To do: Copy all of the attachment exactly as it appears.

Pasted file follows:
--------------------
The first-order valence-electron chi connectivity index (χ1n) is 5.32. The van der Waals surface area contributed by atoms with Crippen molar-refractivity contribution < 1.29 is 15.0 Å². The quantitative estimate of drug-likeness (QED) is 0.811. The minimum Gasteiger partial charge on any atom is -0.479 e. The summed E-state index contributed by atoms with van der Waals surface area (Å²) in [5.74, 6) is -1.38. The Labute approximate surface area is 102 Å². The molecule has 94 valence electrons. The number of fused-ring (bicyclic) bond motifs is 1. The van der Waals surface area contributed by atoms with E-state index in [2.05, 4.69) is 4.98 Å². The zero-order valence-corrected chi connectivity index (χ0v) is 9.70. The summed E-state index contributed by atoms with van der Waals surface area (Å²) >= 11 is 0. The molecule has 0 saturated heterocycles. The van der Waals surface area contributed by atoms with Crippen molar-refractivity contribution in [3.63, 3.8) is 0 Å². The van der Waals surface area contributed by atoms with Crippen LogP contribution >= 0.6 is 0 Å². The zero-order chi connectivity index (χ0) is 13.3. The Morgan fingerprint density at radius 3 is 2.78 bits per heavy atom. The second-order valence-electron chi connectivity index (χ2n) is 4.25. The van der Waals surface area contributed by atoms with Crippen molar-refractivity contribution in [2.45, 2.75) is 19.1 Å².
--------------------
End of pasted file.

The first-order valence-electron chi connectivity index (χ1n) is 5.32. The van der Waals surface area contributed by atoms with Crippen molar-refractivity contribution < 1.29 is 15.0 Å². The quantitative estimate of drug-likeness (QED) is 0.811. The minimum Gasteiger partial charge on any atom is -0.479 e. The summed E-state index contributed by atoms with van der Waals surface area (Å²) in [5.74, 6) is -1.38. The Labute approximate surface area is 102 Å². The molecule has 94 valence electrons. The number of fused-ring (bicyclic) bond motifs is 1. The van der Waals surface area contributed by atoms with E-state index in [2.05, 4.69) is 4.98 Å². The zero-order valence-corrected chi connectivity index (χ0v) is 9.70. The summed E-state index contributed by atoms with van der Waals surface area (Å²) >= 11 is 0. The molecule has 0 saturated heterocycles. The van der Waals surface area contributed by atoms with Crippen molar-refractivity contribution in [3.63, 3.8) is 0 Å². The van der Waals surface area contributed by atoms with Crippen LogP contribution >= 0.6 is 0 Å². The zero-order chi connectivity index (χ0) is 13.3. The Morgan fingerprint density at radius 3 is 2.78 bits per heavy atom. The second-order valence-electron chi connectivity index (χ2n) is 4.25. The van der Waals surface area contributed by atoms with Crippen molar-refractivity contribution in [2.45, 2.75) is 19.1 Å².